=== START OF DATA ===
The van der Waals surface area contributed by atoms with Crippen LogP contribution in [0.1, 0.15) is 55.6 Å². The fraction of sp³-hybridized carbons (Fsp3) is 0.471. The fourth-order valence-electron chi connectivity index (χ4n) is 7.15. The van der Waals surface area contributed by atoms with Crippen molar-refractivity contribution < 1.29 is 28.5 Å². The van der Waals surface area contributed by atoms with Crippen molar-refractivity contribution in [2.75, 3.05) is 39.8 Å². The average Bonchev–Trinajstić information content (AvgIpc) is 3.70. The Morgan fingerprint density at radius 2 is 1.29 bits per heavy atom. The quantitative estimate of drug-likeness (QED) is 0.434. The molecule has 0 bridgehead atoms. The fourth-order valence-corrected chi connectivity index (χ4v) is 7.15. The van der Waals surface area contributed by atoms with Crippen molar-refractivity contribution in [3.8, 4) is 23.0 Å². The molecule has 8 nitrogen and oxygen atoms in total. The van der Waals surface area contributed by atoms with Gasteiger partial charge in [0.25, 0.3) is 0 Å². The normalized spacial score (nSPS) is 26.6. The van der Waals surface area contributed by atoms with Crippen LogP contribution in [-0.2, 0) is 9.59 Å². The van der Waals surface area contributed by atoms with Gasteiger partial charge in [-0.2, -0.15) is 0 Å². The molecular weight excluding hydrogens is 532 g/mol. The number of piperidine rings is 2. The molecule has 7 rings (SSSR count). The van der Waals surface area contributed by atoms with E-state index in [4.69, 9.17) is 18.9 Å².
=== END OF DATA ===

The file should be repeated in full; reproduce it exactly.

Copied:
The van der Waals surface area contributed by atoms with Crippen LogP contribution in [0.1, 0.15) is 55.6 Å². The fraction of sp³-hybridized carbons (Fsp3) is 0.471. The fourth-order valence-electron chi connectivity index (χ4n) is 7.15. The van der Waals surface area contributed by atoms with Crippen molar-refractivity contribution < 1.29 is 28.5 Å². The van der Waals surface area contributed by atoms with Crippen molar-refractivity contribution in [2.75, 3.05) is 39.8 Å². The average Bonchev–Trinajstić information content (AvgIpc) is 3.70. The Morgan fingerprint density at radius 2 is 1.29 bits per heavy atom. The quantitative estimate of drug-likeness (QED) is 0.434. The molecule has 0 bridgehead atoms. The fourth-order valence-corrected chi connectivity index (χ4v) is 7.15. The van der Waals surface area contributed by atoms with Crippen molar-refractivity contribution in [3.8, 4) is 23.0 Å². The molecule has 8 nitrogen and oxygen atoms in total. The van der Waals surface area contributed by atoms with Gasteiger partial charge in [0.25, 0.3) is 0 Å². The normalized spacial score (nSPS) is 26.6. The van der Waals surface area contributed by atoms with Crippen LogP contribution in [-0.2, 0) is 9.59 Å². The van der Waals surface area contributed by atoms with Gasteiger partial charge in [-0.2, -0.15) is 0 Å². The molecular weight excluding hydrogens is 532 g/mol. The number of piperidine rings is 2. The molecule has 7 rings (SSSR count). The van der Waals surface area contributed by atoms with E-state index in [4.69, 9.17) is 18.9 Å².